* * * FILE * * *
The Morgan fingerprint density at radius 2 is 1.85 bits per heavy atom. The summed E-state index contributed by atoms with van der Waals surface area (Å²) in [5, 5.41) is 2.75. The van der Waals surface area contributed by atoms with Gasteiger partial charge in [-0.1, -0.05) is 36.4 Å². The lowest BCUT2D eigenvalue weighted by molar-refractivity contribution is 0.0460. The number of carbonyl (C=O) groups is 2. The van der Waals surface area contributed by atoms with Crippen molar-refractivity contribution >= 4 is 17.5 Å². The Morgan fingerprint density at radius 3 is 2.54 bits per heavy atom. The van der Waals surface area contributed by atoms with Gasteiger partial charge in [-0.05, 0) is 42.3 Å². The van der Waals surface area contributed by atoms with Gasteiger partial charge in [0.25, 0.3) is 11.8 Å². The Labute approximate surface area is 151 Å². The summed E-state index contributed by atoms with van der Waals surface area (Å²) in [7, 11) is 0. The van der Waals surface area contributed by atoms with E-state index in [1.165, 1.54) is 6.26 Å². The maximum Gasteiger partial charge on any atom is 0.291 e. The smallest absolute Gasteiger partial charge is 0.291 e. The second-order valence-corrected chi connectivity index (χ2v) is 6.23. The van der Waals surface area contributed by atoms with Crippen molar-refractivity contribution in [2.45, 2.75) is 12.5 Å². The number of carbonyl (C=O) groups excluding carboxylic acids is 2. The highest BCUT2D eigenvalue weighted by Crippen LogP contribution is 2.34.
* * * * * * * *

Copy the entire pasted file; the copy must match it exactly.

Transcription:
The Morgan fingerprint density at radius 2 is 1.85 bits per heavy atom. The summed E-state index contributed by atoms with van der Waals surface area (Å²) in [5, 5.41) is 2.75. The van der Waals surface area contributed by atoms with Gasteiger partial charge in [-0.1, -0.05) is 36.4 Å². The lowest BCUT2D eigenvalue weighted by molar-refractivity contribution is 0.0460. The number of carbonyl (C=O) groups is 2. The van der Waals surface area contributed by atoms with Crippen molar-refractivity contribution >= 4 is 17.5 Å². The Morgan fingerprint density at radius 3 is 2.54 bits per heavy atom. The van der Waals surface area contributed by atoms with Gasteiger partial charge in [-0.05, 0) is 42.3 Å². The van der Waals surface area contributed by atoms with Gasteiger partial charge in [0.25, 0.3) is 11.8 Å². The Labute approximate surface area is 151 Å². The summed E-state index contributed by atoms with van der Waals surface area (Å²) in [7, 11) is 0. The van der Waals surface area contributed by atoms with E-state index in [1.165, 1.54) is 6.26 Å². The maximum Gasteiger partial charge on any atom is 0.291 e. The smallest absolute Gasteiger partial charge is 0.291 e. The second-order valence-corrected chi connectivity index (χ2v) is 6.23. The van der Waals surface area contributed by atoms with Crippen molar-refractivity contribution in [2.45, 2.75) is 12.5 Å². The number of carbonyl (C=O) groups excluding carboxylic acids is 2. The highest BCUT2D eigenvalue weighted by Crippen LogP contribution is 2.34.